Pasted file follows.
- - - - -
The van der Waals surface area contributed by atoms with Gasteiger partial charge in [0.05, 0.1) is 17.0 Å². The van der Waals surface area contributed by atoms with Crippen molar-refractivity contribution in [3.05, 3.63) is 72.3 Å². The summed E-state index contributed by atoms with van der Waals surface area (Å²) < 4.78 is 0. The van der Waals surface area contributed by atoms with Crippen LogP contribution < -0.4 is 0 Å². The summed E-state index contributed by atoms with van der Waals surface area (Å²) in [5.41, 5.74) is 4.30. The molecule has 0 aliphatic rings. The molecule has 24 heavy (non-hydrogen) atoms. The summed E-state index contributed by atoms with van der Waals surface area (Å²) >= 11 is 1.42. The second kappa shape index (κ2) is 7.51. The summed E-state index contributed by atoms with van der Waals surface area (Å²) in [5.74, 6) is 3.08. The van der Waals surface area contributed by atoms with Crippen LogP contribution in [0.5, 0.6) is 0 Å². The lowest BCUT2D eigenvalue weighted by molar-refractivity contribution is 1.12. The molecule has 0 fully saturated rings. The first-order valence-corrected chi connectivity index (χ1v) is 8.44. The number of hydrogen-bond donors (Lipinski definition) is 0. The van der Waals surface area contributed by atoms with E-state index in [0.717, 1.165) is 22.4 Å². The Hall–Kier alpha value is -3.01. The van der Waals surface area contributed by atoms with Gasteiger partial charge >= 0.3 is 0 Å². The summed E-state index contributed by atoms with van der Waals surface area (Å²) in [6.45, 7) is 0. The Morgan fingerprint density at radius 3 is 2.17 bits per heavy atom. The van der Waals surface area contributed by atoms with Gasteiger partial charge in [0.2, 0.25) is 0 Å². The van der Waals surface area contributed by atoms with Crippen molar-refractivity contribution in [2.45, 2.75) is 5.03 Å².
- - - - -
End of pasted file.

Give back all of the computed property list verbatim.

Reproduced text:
The van der Waals surface area contributed by atoms with Gasteiger partial charge in [0.05, 0.1) is 17.0 Å². The van der Waals surface area contributed by atoms with Crippen molar-refractivity contribution in [3.05, 3.63) is 72.3 Å². The summed E-state index contributed by atoms with van der Waals surface area (Å²) < 4.78 is 0. The van der Waals surface area contributed by atoms with Crippen LogP contribution < -0.4 is 0 Å². The summed E-state index contributed by atoms with van der Waals surface area (Å²) in [5.41, 5.74) is 4.30. The molecule has 0 aliphatic rings. The molecule has 24 heavy (non-hydrogen) atoms. The summed E-state index contributed by atoms with van der Waals surface area (Å²) >= 11 is 1.42. The second kappa shape index (κ2) is 7.51. The summed E-state index contributed by atoms with van der Waals surface area (Å²) in [5.74, 6) is 3.08. The van der Waals surface area contributed by atoms with Crippen LogP contribution in [0.5, 0.6) is 0 Å². The lowest BCUT2D eigenvalue weighted by molar-refractivity contribution is 1.12. The molecule has 0 fully saturated rings. The first-order valence-corrected chi connectivity index (χ1v) is 8.44. The number of hydrogen-bond donors (Lipinski definition) is 0. The van der Waals surface area contributed by atoms with E-state index in [0.717, 1.165) is 22.4 Å². The Hall–Kier alpha value is -3.01. The van der Waals surface area contributed by atoms with Gasteiger partial charge >= 0.3 is 0 Å². The summed E-state index contributed by atoms with van der Waals surface area (Å²) in [6.45, 7) is 0. The Morgan fingerprint density at radius 3 is 2.17 bits per heavy atom. The van der Waals surface area contributed by atoms with Gasteiger partial charge in [0.2, 0.25) is 0 Å². The van der Waals surface area contributed by atoms with Crippen molar-refractivity contribution in [2.45, 2.75) is 5.03 Å².